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Research Diary: How to Use Autocoding in a Creative Way

My research focuses on the identification and integration of Hungarian Jews living in Israel. In the frame of my PhD, I conducted 90 interviews including several subgroups (such as those who immigrated in the 1990s, 2000s, those who returned and the second generation). Many Hungarians come back or go further after a couple of years in Israel, my research aims at understanding the key(s) for successful integration by asking those who managed to succeed as well as those who came back or went to another country.

Preparing for autocoding during transcription

As my sample is rather huge (due to the subgroups) and because coding is an iterative process, it takes a lot of time. One way to make it faster was using autocoding. For my analysis, I used both inductive and deductive coding. The latter more or less coincides with my guiding questions throughout the interview, and the former is created in the course of the analysis. One of the main codes is “globalization”. It is a well-known fact that globalization makes migration easier in multiple ways, changes the characters of immigrants as well as the forms of mobility. Hence migration is no longer an unidirectional movement. I realized only later how much it affects the life of my interviewees in different ways. When words or expressions associated to globalization were mentioned, such as Skype, Wizzair, Wi-Fi, cheap flight, WhatsApp, smartphone, YouTube and internet, I manually coded them with “globalization”.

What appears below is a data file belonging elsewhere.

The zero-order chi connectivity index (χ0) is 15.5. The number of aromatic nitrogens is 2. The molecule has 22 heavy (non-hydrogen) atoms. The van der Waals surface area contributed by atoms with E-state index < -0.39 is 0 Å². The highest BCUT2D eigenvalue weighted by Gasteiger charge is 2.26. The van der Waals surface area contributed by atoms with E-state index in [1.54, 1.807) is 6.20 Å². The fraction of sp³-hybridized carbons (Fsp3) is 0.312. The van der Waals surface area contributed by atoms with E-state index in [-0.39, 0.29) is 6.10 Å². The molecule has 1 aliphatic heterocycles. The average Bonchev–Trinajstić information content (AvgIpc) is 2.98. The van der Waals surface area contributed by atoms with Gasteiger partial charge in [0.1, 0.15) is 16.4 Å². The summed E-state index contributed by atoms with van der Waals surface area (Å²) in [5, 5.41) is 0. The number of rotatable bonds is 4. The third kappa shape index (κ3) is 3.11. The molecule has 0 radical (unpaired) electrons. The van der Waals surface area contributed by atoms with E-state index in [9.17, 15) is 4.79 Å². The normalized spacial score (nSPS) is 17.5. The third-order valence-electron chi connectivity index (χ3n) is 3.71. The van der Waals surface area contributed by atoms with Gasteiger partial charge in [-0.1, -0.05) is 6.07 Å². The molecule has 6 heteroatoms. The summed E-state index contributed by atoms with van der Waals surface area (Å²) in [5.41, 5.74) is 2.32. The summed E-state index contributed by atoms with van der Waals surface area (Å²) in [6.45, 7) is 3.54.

Preparing for autocoding during transcription

Two significant codes: “globalization” and “in English”

Besides such individual expressions it was also an indicator for globalization if interviewees used English language to describe what they mean. As my interviews were mostly conducted in Hungarian but transcribed in English (mainly because my dissertation will be in English), I inserted in the transcript the comment “in Eng” in brackets when they said a phrase or a whole sentence in English. Later I wanted to code these kind of passages, a process I could speed up significantly by using autocoding.

Autocoding with MAXQDA

The comment “in Eng” marks the use of English language

Autocoding in effect

How to use autocoding? It is very simple. First I had to click with the mouse on the code I wanted to use (or create one). Then I did a lexical search for the given word/expression and then I chose the autocoding function. Depending on what I wanted to code, I could choose from coding only a string, a sentence or the whole paragraph. In the case of my example, I decided to code only the word “in Eng” as it differed in every case whether one word or the whole sentence was in English language.

Autocoding all instances of

Autocoding all instances of “in Eng”

From here on I could open the list of coded segments for the code “in English” and check all instances of how my interviewees used English language and how this reflected globalization. In addition, while checking I could see if the use of English language somehow corresponded to the use of other expressions related to globalization (such as WhatsApp, YouTube, etc.) that I had already coded manually. Last but not least, the autocoding enabled me to compare frequencies, for example the frequency of usage of English language between young people and the elderly. This way autocoding not only saves time but opens up new research perspectives.

About the author

Rachel Suranyi has been using MAXQDA for her research project for five years. She is a PhD student in the Social Science department at the Eötvös Loránd University in Budapest (Hungary) and participates in different research projects (including qualitative methods). Her research interests are focussed on migration and integration.

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About the Author

MAXQDA Team

MAXQDA Team